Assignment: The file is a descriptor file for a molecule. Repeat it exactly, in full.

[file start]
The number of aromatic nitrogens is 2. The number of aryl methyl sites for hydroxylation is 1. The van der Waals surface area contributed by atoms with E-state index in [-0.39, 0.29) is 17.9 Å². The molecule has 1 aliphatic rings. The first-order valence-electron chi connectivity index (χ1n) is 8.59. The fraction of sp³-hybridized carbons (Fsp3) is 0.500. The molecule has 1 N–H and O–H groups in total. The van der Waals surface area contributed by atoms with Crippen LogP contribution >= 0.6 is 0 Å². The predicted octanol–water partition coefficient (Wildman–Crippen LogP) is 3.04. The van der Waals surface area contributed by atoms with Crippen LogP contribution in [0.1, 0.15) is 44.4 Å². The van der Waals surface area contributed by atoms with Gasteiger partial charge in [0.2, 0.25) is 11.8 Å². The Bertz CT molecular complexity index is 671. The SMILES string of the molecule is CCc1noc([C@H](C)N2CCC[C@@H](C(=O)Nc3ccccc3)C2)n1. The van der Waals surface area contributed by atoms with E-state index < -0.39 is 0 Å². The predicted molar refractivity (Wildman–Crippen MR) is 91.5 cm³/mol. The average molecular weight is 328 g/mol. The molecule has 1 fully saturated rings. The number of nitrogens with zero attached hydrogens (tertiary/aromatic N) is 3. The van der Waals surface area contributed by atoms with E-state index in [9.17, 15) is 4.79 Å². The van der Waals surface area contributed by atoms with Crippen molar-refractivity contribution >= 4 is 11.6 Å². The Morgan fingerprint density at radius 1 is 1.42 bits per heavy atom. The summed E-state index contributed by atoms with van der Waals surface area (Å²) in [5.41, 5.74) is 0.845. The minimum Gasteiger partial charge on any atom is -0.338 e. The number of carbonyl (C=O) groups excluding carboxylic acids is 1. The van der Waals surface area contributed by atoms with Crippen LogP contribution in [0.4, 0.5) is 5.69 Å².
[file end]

The number of aromatic nitrogens is 2. The number of aryl methyl sites for hydroxylation is 1. The van der Waals surface area contributed by atoms with E-state index in [-0.39, 0.29) is 17.9 Å². The molecule has 1 aliphatic rings. The first-order valence-electron chi connectivity index (χ1n) is 8.59. The fraction of sp³-hybridized carbons (Fsp3) is 0.500. The molecule has 1 N–H and O–H groups in total. The van der Waals surface area contributed by atoms with Crippen LogP contribution >= 0.6 is 0 Å². The predicted octanol–water partition coefficient (Wildman–Crippen LogP) is 3.04. The van der Waals surface area contributed by atoms with Crippen LogP contribution in [0.1, 0.15) is 44.4 Å². The van der Waals surface area contributed by atoms with Gasteiger partial charge in [0.2, 0.25) is 11.8 Å². The Bertz CT molecular complexity index is 671. The SMILES string of the molecule is CCc1noc([C@H](C)N2CCC[C@@H](C(=O)Nc3ccccc3)C2)n1. The van der Waals surface area contributed by atoms with E-state index < -0.39 is 0 Å². The predicted molar refractivity (Wildman–Crippen MR) is 91.5 cm³/mol. The average molecular weight is 328 g/mol. The molecule has 1 fully saturated rings. The number of nitrogens with zero attached hydrogens (tertiary/aromatic N) is 3. The van der Waals surface area contributed by atoms with E-state index in [9.17, 15) is 4.79 Å². The van der Waals surface area contributed by atoms with Crippen molar-refractivity contribution >= 4 is 11.6 Å². The Morgan fingerprint density at radius 1 is 1.42 bits per heavy atom. The summed E-state index contributed by atoms with van der Waals surface area (Å²) in [5.41, 5.74) is 0.845. The minimum Gasteiger partial charge on any atom is -0.338 e. The number of carbonyl (C=O) groups excluding carboxylic acids is 1. The van der Waals surface area contributed by atoms with Crippen LogP contribution in [0.4, 0.5) is 5.69 Å².